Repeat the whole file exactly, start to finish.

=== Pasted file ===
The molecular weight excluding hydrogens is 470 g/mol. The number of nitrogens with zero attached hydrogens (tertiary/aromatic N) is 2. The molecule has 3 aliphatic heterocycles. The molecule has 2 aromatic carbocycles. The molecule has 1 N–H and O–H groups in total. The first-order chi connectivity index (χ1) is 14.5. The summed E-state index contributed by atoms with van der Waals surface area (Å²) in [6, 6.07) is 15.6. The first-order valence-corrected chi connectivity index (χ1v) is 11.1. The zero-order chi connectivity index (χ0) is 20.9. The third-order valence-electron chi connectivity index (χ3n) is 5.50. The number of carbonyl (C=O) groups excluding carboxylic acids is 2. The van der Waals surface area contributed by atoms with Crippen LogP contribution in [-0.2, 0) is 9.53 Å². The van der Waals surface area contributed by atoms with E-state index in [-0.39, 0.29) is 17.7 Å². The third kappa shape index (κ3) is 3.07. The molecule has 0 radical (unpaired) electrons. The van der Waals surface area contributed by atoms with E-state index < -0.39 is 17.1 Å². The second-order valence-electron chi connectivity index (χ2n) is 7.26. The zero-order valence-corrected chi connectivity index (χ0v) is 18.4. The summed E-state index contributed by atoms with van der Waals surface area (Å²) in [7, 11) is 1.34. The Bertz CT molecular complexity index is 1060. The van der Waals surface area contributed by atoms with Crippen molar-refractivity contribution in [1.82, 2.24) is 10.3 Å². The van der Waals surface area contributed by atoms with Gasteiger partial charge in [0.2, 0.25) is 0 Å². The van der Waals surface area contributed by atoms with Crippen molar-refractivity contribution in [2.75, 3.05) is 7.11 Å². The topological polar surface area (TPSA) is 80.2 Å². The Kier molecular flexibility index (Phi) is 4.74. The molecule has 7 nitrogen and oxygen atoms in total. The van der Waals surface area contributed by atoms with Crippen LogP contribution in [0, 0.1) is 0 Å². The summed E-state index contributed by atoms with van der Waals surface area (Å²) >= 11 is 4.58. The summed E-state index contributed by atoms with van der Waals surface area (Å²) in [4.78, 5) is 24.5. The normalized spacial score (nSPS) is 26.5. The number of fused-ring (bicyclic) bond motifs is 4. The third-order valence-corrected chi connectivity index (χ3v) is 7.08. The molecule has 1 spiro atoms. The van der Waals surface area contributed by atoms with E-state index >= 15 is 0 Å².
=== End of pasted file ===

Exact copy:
The molecular weight excluding hydrogens is 470 g/mol. The number of nitrogens with zero attached hydrogens (tertiary/aromatic N) is 2. The molecule has 3 aliphatic heterocycles. The molecule has 2 aromatic carbocycles. The molecule has 1 N–H and O–H groups in total. The first-order chi connectivity index (χ1) is 14.5. The summed E-state index contributed by atoms with van der Waals surface area (Å²) in [6, 6.07) is 15.6. The first-order valence-corrected chi connectivity index (χ1v) is 11.1. The zero-order chi connectivity index (χ0) is 20.9. The third-order valence-electron chi connectivity index (χ3n) is 5.50. The number of carbonyl (C=O) groups excluding carboxylic acids is 2. The van der Waals surface area contributed by atoms with Crippen LogP contribution in [-0.2, 0) is 9.53 Å². The van der Waals surface area contributed by atoms with E-state index in [-0.39, 0.29) is 17.7 Å². The third kappa shape index (κ3) is 3.07. The molecule has 0 radical (unpaired) electrons. The van der Waals surface area contributed by atoms with E-state index < -0.39 is 17.1 Å². The second-order valence-electron chi connectivity index (χ2n) is 7.26. The zero-order valence-corrected chi connectivity index (χ0v) is 18.4. The summed E-state index contributed by atoms with van der Waals surface area (Å²) in [7, 11) is 1.34. The Bertz CT molecular complexity index is 1060. The van der Waals surface area contributed by atoms with Crippen molar-refractivity contribution in [1.82, 2.24) is 10.3 Å². The van der Waals surface area contributed by atoms with Gasteiger partial charge in [0.2, 0.25) is 0 Å². The van der Waals surface area contributed by atoms with Crippen molar-refractivity contribution in [2.75, 3.05) is 7.11 Å². The topological polar surface area (TPSA) is 80.2 Å². The Kier molecular flexibility index (Phi) is 4.74. The molecule has 7 nitrogen and oxygen atoms in total. The van der Waals surface area contributed by atoms with Crippen LogP contribution in [0, 0.1) is 0 Å². The summed E-state index contributed by atoms with van der Waals surface area (Å²) >= 11 is 4.58. The summed E-state index contributed by atoms with van der Waals surface area (Å²) in [4.78, 5) is 24.5. The normalized spacial score (nSPS) is 26.5. The number of fused-ring (bicyclic) bond motifs is 4. The third-order valence-corrected chi connectivity index (χ3v) is 7.08. The molecule has 1 spiro atoms. The van der Waals surface area contributed by atoms with E-state index >= 15 is 0 Å².